...L.Ed.2d 315 (1979); McLallen v. Wyrick, 498 F.Supp. 137 (W.D.Mo.1980); People v. Jones, supra (opinion of Kavanagh, J.); Ashby v. State, 265 Ind. 316, 354 N.E.2d 192 (1976); Fex v. State, 386 So.2d 58 (Fla.App.1980). [421 MICH 728] Under a strict per se approach any promise "however slight"......
  • Wright v. State, No. 61
    • United States
    • Court of Appeals of Maryland
    • September 1, 1984
    ...denied, 444 U.S. 946, 100 S.Ct. 307, 62 L.Ed.2d 315 (1979); State v. Hoopes, 534 S.W.2d 26, 34 (Mo.1976). 11 See, e.g., Ashby v. State, 265 Ind. 316, 354 N.E.2d 192 (1976). 12 See, e.g., Kercheval v. United States, 274 U.S. 220, 47 S.Ct. 582, 71 L.Ed. 1009 (1927); Rule 11(e)(6), Federal Rul......
  • Stanger v. State, No. 32A01-8903-CR-00105
    • United States
    • Indiana Court of Appeals of Indiana
    • November 6, 1989
    ...to incriminate himself and to have an attorney present. Coates v. State (1989), Ind., 534 N.E.2d 1087, 1092, 1093; Ashby v. State (1976), 265 Ind. 316, 354 N.E.2d 192, 195. But cf., Colorado v. Connelly (1986), 479 U.S. 157, 107 S.Ct. 515, 93 L.Ed.2d 473 (federal constitution requires only ......
  • Shultz v. State, No. 2-980
    • United States
    • March 16, 1981
    ...be compelled, Ind.Const. Art. 1, § 14; U.S.Const., Amend. 5; Collins v. State (1977), 266 Ind. 430, 364 N.E.2d 750; Ashby v. State (1976), 265 Ind. 316, 354 N.E.2d 192, nor does Shultz allege any compulsion. It is well settled that the physician-patient privilege is waived by a party's volu......
  • Request a trial to view additional results
53 cases
  • People v. Conte, Docket Nos. 66858
    • United States
    • Michigan Supreme Court
    • March 1, 1984
    ...L.Ed.2d 315 (1979); McLallen v. Wyrick, 498 F.Supp. 137 (W.D.Mo.1980); People v. Jones, supra (opinion of Kavanagh, J.); Ashby v. State, 265 Ind. 316, 354 N.E.2d 192 (1976); Fex v. State, 386 So.2d 58 (Fla.App.1980). [421 MICH 728] Under a strict per se approach any promise "however slight"......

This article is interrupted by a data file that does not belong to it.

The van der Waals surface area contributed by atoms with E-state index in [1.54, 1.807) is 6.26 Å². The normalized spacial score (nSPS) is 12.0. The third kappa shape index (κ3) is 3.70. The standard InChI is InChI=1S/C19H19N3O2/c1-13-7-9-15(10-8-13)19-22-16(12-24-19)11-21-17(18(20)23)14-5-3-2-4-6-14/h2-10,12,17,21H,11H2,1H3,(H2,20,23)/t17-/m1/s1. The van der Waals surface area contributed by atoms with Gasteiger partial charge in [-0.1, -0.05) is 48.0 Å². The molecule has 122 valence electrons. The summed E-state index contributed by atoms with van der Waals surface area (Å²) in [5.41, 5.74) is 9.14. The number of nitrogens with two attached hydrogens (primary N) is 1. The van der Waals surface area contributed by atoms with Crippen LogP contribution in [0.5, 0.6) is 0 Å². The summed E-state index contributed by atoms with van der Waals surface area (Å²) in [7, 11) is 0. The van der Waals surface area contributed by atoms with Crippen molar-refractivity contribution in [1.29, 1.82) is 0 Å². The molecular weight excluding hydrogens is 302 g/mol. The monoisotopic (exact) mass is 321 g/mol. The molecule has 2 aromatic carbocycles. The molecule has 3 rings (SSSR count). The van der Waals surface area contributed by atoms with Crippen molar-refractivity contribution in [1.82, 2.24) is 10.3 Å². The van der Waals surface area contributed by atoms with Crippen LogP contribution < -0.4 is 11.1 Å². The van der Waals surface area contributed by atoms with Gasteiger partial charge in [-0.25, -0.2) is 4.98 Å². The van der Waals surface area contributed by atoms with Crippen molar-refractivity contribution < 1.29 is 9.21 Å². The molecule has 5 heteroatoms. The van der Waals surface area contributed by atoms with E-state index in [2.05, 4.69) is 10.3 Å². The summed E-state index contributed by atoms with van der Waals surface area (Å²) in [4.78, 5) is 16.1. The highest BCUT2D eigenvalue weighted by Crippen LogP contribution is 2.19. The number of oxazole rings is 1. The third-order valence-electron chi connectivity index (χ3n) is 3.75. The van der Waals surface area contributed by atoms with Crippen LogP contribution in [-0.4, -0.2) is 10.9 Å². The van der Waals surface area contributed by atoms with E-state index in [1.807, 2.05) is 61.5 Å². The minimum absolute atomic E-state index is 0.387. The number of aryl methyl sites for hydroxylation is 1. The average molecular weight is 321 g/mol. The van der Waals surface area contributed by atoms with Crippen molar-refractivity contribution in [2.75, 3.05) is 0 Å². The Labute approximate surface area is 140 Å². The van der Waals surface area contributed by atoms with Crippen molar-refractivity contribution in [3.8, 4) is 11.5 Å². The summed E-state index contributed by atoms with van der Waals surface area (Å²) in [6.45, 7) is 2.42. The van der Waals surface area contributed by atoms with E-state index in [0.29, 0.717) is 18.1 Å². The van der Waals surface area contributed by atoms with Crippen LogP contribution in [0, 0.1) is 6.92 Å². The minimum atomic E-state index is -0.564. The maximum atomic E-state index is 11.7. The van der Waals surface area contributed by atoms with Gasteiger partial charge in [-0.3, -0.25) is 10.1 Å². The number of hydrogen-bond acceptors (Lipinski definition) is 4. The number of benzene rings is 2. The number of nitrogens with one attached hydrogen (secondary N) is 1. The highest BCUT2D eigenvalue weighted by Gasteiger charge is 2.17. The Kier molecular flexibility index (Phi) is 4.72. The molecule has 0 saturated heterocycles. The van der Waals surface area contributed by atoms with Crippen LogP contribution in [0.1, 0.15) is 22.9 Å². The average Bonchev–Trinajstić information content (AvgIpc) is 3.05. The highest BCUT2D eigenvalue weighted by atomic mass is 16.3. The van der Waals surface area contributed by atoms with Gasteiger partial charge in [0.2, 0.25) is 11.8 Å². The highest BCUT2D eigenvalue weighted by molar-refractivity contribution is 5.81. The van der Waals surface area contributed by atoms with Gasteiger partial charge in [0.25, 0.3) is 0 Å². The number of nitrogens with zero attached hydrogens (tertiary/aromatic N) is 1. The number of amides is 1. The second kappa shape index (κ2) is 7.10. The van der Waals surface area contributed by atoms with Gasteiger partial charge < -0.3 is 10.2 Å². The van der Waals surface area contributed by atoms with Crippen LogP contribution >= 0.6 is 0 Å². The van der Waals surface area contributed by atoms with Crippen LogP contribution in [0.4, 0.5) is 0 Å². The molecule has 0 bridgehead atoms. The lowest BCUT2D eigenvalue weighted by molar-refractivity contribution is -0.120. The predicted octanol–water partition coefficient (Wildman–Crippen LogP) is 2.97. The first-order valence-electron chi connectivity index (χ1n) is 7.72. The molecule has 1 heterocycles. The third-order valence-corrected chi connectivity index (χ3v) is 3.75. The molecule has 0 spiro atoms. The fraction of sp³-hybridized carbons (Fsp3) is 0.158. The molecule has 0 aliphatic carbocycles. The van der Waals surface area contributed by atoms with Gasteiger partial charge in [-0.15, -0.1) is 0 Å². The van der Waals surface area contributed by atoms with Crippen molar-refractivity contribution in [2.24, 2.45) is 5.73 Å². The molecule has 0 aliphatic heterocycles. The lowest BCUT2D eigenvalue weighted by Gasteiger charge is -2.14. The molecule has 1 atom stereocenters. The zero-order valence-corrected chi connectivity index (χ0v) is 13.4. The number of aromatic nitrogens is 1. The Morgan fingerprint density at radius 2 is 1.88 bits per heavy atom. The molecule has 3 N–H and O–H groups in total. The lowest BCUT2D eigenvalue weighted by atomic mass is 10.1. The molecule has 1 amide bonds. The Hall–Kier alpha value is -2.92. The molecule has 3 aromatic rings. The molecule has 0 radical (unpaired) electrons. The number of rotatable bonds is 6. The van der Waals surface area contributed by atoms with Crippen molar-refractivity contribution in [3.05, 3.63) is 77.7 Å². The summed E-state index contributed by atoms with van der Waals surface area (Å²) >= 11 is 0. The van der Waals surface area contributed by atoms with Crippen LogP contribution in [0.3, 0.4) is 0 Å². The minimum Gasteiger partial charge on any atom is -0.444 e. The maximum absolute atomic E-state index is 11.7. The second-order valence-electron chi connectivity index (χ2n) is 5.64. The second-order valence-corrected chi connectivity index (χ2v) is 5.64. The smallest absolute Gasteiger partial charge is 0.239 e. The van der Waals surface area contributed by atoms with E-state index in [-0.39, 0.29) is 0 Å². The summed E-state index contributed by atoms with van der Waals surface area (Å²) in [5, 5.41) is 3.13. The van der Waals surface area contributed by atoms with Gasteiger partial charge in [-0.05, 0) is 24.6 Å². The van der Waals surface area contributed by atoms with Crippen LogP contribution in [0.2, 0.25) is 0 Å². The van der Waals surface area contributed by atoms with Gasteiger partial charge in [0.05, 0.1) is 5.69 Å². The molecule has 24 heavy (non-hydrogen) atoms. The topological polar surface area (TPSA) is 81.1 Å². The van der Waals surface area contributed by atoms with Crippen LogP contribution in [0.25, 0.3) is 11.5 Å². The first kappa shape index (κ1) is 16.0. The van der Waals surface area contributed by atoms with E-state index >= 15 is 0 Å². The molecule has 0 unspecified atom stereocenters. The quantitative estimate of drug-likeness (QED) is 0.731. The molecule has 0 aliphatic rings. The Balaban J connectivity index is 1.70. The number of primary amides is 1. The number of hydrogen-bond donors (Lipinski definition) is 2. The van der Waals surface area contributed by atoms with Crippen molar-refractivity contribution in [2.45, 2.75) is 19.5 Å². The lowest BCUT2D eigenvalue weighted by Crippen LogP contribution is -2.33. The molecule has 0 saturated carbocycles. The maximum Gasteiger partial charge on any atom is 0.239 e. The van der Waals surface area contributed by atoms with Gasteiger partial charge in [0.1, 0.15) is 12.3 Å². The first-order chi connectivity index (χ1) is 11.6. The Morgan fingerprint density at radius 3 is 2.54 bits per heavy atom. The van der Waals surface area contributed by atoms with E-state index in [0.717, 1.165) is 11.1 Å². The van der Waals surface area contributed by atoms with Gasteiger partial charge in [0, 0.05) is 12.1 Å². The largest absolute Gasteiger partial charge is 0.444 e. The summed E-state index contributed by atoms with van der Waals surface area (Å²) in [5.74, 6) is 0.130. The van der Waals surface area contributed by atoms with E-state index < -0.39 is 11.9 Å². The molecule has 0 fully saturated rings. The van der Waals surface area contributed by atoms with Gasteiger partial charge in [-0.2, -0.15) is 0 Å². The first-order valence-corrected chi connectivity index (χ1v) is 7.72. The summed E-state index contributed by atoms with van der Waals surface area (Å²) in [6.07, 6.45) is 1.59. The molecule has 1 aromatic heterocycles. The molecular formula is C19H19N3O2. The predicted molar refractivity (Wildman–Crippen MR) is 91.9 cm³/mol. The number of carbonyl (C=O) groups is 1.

• Wright v. State, No. 61
    • United States
    • Court of Appeals of Maryland
    • September 1, 1984
    ...denied, 444 U.S. 946, 100 S.Ct. 307, 62 L.Ed.2d 315 (1979); State v. Hoopes, 534 S.W.2d 26, 34 (Mo.1976). 11 See, e.g., Ashby v. State, 265 Ind. 316, 354 N.E.2d 192 (1976). 12 See, e.g., Kercheval v. United States, 274 U.S. 220, 47 S.Ct. 582, 71 L.Ed. 1009 (1927); Rule 11(e)(6), Federal Rul......
  • Stanger v. State, No. 32A01-8903-CR-00105
    • United States
    • Indiana Court of Appeals of Indiana
    • November 6, 1989
    ...to incriminate himself and to have an attorney present. Coates v. State (1989), Ind., 534 N.E.2d 1087, 1092, 1093; Ashby v. State (1976), 265 Ind. 316, 354 N.E.2d 192, 195. But cf., Colorado v. Connelly (1986), 479 U.S. 157, 107 S.Ct. 515, 93 L.Ed.2d 473 (federal constitution requires only ......
  • Shultz v. State, No. 2-980
    • United States
    • March 16, 1981
    ...be compelled, Ind.Const. Art. 1, § 14; U.S.Const., Amend. 5; Collins v. State (1977), 266 Ind. 430, 364 N.E.2d 750; Ashby v. State (1976), 265 Ind. 316, 354 N.E.2d 192, nor does Shultz allege any compulsion. It is well settled that the physician-patient privilege is waived by a party's volu......
  • Request a trial to view additional results